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The search is all but over for a subatomic particle that is a crucial building block of the universe.
Physicists announced Thursday they believe they have discovered the subatomic particle predicted nearly a half-century ago, which will go a long way toward explaining what gives electrons and all matter in the universe size and shape.
The elusive particle, called a Higgs boson, was predicted in 1964 to help fill in our understanding of the creation of the universe, which many theorize occurred in a massive explosion known as the Big Bang. The particle was named for Peter Higgs, one of the physicists who proposed its existence, but it later became popularly known as the “God particle.”
One Los Alamos National Laboratory scientist could not have been happier.
Michael Graesser has done extensive research on the Higgs boson particle and gave a series of lecture on the topic late last year.
Back in October, Graesser said, “A new particle was discovered last summer at the Large Hadron Collider at CERN in Switzerland. The Higgs boson gives mass to quarks and the electron but we don’t know yet if this new particle is the Higgs boson.”
But now, the rest of the science world knows the new particle is the Higgs boson.
“The confirmation yesterday that the Higgs-like particle discovered last July is indeed the Higgs boson of the Standard Model is indeed a big deal,” Graesser said Friday. “The latest measurements from the Large Hadron Collider suggest the new particle has spin 0, which what the Standard Model theory predicts. Before the latest data the new particle could have had instead spin 2, but now that hypothesis is becoming disfavored. The scientists at CERN should be congratulated on their achievements.
“These latest measurements suggest there is a new fundamental particle in nature, having spin 0. Because the Higgs boson has spin 0, the question of how fundamental particles such as quarks and the electron obtain mass in a way that is “natural” is brought sharply into focus.”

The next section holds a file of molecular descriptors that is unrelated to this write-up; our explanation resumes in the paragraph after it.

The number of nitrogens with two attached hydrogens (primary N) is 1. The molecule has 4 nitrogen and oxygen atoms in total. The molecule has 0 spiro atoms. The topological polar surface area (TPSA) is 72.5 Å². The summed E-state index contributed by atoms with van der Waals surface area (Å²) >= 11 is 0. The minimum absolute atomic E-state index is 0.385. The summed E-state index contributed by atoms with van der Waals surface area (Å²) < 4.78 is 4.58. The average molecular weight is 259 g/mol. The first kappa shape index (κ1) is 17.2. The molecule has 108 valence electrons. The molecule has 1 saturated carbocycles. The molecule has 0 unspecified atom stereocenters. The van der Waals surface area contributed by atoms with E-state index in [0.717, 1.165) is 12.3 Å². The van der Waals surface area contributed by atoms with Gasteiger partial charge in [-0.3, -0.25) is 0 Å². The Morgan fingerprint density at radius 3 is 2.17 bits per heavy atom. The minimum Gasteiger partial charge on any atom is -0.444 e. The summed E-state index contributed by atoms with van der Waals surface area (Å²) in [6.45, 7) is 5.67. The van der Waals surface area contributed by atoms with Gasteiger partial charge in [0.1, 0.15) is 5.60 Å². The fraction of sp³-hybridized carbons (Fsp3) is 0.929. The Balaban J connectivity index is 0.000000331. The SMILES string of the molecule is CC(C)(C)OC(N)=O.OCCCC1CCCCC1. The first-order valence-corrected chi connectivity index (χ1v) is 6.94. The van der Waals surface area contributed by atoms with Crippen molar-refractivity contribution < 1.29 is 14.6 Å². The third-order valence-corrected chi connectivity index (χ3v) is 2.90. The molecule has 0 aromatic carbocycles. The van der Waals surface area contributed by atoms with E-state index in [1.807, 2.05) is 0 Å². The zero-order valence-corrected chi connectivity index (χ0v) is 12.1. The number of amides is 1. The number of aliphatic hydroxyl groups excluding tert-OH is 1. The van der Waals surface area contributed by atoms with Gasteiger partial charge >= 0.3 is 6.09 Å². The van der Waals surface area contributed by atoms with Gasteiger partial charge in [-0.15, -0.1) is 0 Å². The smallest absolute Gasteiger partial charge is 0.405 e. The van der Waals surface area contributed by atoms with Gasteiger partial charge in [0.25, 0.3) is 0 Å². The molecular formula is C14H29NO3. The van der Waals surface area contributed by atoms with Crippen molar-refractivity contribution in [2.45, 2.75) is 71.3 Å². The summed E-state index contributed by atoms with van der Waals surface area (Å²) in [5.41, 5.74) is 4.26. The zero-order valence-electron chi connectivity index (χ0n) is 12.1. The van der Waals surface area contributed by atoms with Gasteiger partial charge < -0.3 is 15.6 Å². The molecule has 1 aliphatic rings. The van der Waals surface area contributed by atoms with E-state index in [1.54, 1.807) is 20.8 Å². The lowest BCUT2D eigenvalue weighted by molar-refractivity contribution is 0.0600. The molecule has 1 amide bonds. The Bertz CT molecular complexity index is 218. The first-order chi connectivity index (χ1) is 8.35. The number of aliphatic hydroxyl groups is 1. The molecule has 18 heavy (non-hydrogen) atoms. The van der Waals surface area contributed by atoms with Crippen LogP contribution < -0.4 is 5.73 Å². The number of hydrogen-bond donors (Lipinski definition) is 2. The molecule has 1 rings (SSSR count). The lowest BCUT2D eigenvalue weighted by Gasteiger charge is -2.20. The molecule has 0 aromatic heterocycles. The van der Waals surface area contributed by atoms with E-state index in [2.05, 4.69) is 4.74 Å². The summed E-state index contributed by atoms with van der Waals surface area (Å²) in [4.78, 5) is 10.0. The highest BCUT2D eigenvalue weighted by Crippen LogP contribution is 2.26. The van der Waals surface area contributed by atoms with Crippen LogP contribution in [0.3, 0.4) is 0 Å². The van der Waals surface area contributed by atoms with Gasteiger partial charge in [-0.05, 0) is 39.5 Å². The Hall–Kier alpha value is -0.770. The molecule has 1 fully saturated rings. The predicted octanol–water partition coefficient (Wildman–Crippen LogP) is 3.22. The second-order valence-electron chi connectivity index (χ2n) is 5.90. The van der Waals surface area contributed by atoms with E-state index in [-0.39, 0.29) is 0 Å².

Graesser, who works on the lab’s theoretical division, said in the next two years the ATLAS and CMS collaborations will be coming their data, searching for additional new particles. To improve on their existing analysis, the collaborations will need new methods to better discriminate signatures of new particles from those produced by known backgrounds.
“This is where part of my recent research effort enters,” Graesser said. “Recently my collaborator Jessie Shelton (Harvard) and I have come with a new method to search for a class of new particles related to the top quark of the Standard Model, and we hope our new ideas will improve the sensitivity of the LHC experiments to such particles, if they exist.
“Right now, the LHC is shut down for the next two years to prepare the machine for an upgrade to higher energy and luminosity. Once the LHC restarts in 2015 we hope that by running at a higher energy more new particles will be discovered. The hope is that such new discoveries will give us a clearer picture into the physics occurring at such short distances.”
Graesser performs research in the areas of dark matter and theoretical subatomic physics. He has a doctoral degree in elementary particle theory from the University of California-Berkeley and had postdoctoral appointments at UC-Santa Cruz, Caltech and Rutgers University before joining Los Alamos. Graesser also did a graduate fellowship at the Natural Sciences and Engineering Research Council of Canada. He has been published in numerous journals.
Last July, scientists at CERN, the Geneva-based European Organization for Nuclear Research, announced finding a particle they described as Higgs-like, but they stopped short of saying conclusively that it was the same particle or some version of it.
Scientists have now finished going through the entire set of data year and announced the results in a statement and at a physics conference in the Italian Alps.
“To me it is clear that we are dealing with a Higgs boson, though we still have a long way to go to know what kind of Higgs boson it is,” said Joe Incandela, a physicist who heads one of the two main teams at CERN that each involve about 3,000 scientists.
Its existence helps confirm the theory that objects gain their size and shape when particles interact in an energy field with a key particle, the Higgs boson. The more they attract, the theory goes, the bigger their mass will be.
But, it remains an “open question,” CERN said in a statement, whether this is the Higgs boson that was expected in the original formulation, or possibly the lightest of several predicted in some theories that go beyond that model.
But for now, it said, there can be little doubt that a Higgs boson does exist, in some form.
Whether or not it is a Higgs boson is demonstrated by how it interacts with other particles and its quantum properties, CERN said in the statement. The data “strongly indicates that it is a Higgs boson,” it said.
The discovery would be a strong contender for the Nobel Prize, though it remains unclear whether that might go to Higgs and the others who first proposed the theory or to the thousands of scientists who found it, or to all of them.
The hunt for the Higgs entailed the use of CERN’s atom smasher, the Large Hadron Collider, which cost some $10 billion to build and run in a 17-mile (27-kilometer) tunnel beneath the Swiss-French border.
John Severance and the Associated Press contributed to this report.